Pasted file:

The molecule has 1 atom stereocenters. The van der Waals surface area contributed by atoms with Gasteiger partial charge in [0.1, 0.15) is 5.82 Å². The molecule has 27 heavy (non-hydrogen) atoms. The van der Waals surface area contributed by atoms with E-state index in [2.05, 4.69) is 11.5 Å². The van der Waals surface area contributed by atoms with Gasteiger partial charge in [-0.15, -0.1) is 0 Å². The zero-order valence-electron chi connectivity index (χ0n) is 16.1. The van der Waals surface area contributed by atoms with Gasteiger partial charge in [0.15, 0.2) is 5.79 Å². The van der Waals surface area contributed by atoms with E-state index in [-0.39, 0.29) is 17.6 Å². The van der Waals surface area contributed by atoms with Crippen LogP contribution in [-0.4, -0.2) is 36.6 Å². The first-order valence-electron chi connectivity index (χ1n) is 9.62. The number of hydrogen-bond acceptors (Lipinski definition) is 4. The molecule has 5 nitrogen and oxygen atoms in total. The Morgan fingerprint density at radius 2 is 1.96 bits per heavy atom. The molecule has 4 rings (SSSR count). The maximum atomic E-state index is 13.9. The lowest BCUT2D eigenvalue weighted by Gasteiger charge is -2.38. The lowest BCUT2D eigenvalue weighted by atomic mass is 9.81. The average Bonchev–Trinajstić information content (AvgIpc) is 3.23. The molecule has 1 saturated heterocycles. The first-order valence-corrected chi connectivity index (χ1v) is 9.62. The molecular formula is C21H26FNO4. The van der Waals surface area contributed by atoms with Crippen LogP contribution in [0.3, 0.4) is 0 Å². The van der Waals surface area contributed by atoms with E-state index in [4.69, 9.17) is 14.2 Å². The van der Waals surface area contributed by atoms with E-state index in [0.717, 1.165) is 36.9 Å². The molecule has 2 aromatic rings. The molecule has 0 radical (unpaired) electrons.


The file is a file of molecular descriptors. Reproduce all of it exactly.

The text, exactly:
The molecule has 1 atom stereocenters. The van der Waals surface area contributed by atoms with Gasteiger partial charge in [0.1, 0.15) is 5.82 Å². The molecule has 27 heavy (non-hydrogen) atoms. The van der Waals surface area contributed by atoms with E-state index in [2.05, 4.69) is 11.5 Å². The van der Waals surface area contributed by atoms with Gasteiger partial charge in [-0.15, -0.1) is 0 Å². The zero-order valence-electron chi connectivity index (χ0n) is 16.1. The van der Waals surface area contributed by atoms with Gasteiger partial charge in [0.15, 0.2) is 5.79 Å². The van der Waals surface area contributed by atoms with E-state index in [-0.39, 0.29) is 17.6 Å². The van der Waals surface area contributed by atoms with Crippen LogP contribution in [-0.4, -0.2) is 36.6 Å². The first-order valence-electron chi connectivity index (χ1n) is 9.62. The number of hydrogen-bond acceptors (Lipinski definition) is 4. The molecule has 5 nitrogen and oxygen atoms in total. The Morgan fingerprint density at radius 2 is 1.96 bits per heavy atom. The molecule has 4 rings (SSSR count). The maximum atomic E-state index is 13.9. The lowest BCUT2D eigenvalue weighted by Gasteiger charge is -2.38. The lowest BCUT2D eigenvalue weighted by atomic mass is 9.81. The average Bonchev–Trinajstić information content (AvgIpc) is 3.23. The molecule has 1 saturated heterocycles. The first-order valence-corrected chi connectivity index (χ1v) is 9.62. The molecular formula is C21H26FNO4. The van der Waals surface area contributed by atoms with Crippen LogP contribution in [0.3, 0.4) is 0 Å². The van der Waals surface area contributed by atoms with E-state index in [4.69, 9.17) is 14.2 Å². The van der Waals surface area contributed by atoms with E-state index in [0.717, 1.165) is 36.9 Å². The molecule has 2 aromatic rings. The molecule has 0 radical (unpaired) electrons.